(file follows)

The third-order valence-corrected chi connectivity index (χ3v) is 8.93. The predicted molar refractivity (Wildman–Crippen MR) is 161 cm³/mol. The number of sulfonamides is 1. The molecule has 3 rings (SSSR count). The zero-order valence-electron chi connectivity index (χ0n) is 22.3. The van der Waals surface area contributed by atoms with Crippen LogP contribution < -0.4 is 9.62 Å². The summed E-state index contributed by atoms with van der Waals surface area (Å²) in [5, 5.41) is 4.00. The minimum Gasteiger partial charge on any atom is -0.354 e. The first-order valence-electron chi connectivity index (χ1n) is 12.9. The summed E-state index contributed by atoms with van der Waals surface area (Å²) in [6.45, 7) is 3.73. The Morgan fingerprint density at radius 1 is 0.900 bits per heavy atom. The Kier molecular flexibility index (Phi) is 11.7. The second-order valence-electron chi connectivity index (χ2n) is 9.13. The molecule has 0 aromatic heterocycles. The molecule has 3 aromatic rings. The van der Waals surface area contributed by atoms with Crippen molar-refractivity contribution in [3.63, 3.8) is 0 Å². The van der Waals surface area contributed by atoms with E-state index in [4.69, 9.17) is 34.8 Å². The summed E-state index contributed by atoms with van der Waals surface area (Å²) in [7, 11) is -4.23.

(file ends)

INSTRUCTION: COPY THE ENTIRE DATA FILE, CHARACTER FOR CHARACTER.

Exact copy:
The third-order valence-corrected chi connectivity index (χ3v) is 8.93. The predicted molar refractivity (Wildman–Crippen MR) is 161 cm³/mol. The number of sulfonamides is 1. The molecule has 3 rings (SSSR count). The zero-order valence-electron chi connectivity index (χ0n) is 22.3. The van der Waals surface area contributed by atoms with Crippen LogP contribution < -0.4 is 9.62 Å². The summed E-state index contributed by atoms with van der Waals surface area (Å²) in [5, 5.41) is 4.00. The minimum Gasteiger partial charge on any atom is -0.354 e. The first-order valence-electron chi connectivity index (χ1n) is 12.9. The summed E-state index contributed by atoms with van der Waals surface area (Å²) in [6.45, 7) is 3.73. The Morgan fingerprint density at radius 1 is 0.900 bits per heavy atom. The Kier molecular flexibility index (Phi) is 11.7. The second-order valence-electron chi connectivity index (χ2n) is 9.13. The molecule has 0 aromatic heterocycles. The molecule has 3 aromatic rings. The van der Waals surface area contributed by atoms with Crippen molar-refractivity contribution in [3.63, 3.8) is 0 Å². The van der Waals surface area contributed by atoms with E-state index in [4.69, 9.17) is 34.8 Å². The summed E-state index contributed by atoms with van der Waals surface area (Å²) in [7, 11) is -4.23.